Head of OKPTA says Oklahoma kids are being used as political pawns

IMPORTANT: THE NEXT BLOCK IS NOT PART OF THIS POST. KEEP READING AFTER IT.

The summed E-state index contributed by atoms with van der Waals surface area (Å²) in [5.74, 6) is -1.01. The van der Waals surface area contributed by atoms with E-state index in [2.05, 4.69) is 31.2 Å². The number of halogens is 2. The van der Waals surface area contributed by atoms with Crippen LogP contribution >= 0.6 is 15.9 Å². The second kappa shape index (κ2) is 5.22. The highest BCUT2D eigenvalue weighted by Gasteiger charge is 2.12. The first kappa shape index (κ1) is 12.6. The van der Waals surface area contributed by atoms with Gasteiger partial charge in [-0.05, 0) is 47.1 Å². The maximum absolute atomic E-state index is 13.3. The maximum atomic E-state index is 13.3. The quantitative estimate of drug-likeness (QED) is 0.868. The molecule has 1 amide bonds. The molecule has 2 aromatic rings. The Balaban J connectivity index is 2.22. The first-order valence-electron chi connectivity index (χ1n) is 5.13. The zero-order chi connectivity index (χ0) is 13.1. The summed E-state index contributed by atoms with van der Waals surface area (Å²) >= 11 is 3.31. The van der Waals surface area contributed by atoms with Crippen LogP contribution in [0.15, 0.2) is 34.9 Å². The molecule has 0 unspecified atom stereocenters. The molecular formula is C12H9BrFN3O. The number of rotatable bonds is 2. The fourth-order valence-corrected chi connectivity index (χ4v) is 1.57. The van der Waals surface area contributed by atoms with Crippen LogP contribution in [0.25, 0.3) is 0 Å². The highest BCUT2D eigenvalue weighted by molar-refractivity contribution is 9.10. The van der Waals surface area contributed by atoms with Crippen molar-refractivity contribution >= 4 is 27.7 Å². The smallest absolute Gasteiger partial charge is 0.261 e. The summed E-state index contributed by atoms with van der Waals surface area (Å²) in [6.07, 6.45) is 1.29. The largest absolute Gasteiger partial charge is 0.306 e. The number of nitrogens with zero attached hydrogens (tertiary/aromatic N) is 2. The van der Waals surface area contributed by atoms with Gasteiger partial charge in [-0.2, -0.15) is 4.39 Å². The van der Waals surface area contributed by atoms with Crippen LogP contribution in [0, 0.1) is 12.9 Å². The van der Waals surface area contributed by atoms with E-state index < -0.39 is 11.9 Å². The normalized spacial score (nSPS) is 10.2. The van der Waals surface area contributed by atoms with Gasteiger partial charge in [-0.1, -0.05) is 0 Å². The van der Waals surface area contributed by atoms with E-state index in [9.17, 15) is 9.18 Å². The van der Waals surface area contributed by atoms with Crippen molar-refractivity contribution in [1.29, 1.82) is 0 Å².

Oklahoma's students are like children caught in the middle of a messy divorce. That, according to Jeffery Corbett, the president of Oklahoma's Parent-Teacher Association."We should be focused on providing them the best education that we can and that doesn't involve politics," Corbett said.Corbett says the efforts to change standards, form those standards and figure out what to do in the meantime is like a bitter custody battle."I think there's a lot of uncertainty not only in our students but in our teachers as well," Corbett said.The parents in this bitter divorce? Legislators, administrators and bureaucrats he says are all pulling in different direction, ultimately forgetting the children are in need of direction themselves.Corbett says Oklahoma's PTA and its 60,000 members want accountability based on multiple forms of testing and evaluation, not just a single end of year test.But getting there has proved difficult and tricky. The road has been full of political land mines from all sides.Governor Fallin recently commented that the process for new standards can't even REALLY take off until after November's state superintendent election."Certainly there are things that are being discussed along the way with parents with PTA, with educators, with superintendents and even among lawmakers in the state of Oklahoma, but we also want to make sure we get it right," Fallin said.The best advice for parents trying to figure out what's next?"Get active. Know your teachers, know your administrators at the school, offer your assistance. We're not there to run these schools, we're there to help the teachers and the administrators have a better school."
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